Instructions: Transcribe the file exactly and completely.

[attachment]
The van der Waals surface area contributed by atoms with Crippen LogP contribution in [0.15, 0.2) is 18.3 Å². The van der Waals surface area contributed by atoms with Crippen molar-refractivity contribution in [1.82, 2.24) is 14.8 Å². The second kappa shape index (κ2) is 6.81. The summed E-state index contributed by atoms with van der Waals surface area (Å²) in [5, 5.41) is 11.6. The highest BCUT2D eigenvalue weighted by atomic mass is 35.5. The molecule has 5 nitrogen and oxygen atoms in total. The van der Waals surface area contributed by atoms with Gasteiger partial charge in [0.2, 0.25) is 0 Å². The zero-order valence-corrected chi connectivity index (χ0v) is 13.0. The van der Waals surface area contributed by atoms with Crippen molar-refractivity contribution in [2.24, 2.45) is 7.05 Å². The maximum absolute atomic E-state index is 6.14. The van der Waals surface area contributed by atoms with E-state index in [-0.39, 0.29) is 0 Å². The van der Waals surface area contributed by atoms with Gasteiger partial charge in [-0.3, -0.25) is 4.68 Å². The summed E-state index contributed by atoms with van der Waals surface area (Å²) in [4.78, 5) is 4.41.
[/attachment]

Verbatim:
The van der Waals surface area contributed by atoms with Crippen LogP contribution in [0.15, 0.2) is 18.3 Å². The van der Waals surface area contributed by atoms with Crippen molar-refractivity contribution in [1.82, 2.24) is 14.8 Å². The second kappa shape index (κ2) is 6.81. The summed E-state index contributed by atoms with van der Waals surface area (Å²) in [5, 5.41) is 11.6. The highest BCUT2D eigenvalue weighted by atomic mass is 35.5. The molecule has 5 nitrogen and oxygen atoms in total. The van der Waals surface area contributed by atoms with Gasteiger partial charge in [0.2, 0.25) is 0 Å². The zero-order valence-corrected chi connectivity index (χ0v) is 13.0. The van der Waals surface area contributed by atoms with Crippen molar-refractivity contribution in [2.24, 2.45) is 7.05 Å². The maximum absolute atomic E-state index is 6.14. The van der Waals surface area contributed by atoms with E-state index in [-0.39, 0.29) is 0 Å². The van der Waals surface area contributed by atoms with Gasteiger partial charge in [-0.3, -0.25) is 4.68 Å². The summed E-state index contributed by atoms with van der Waals surface area (Å²) in [4.78, 5) is 4.41.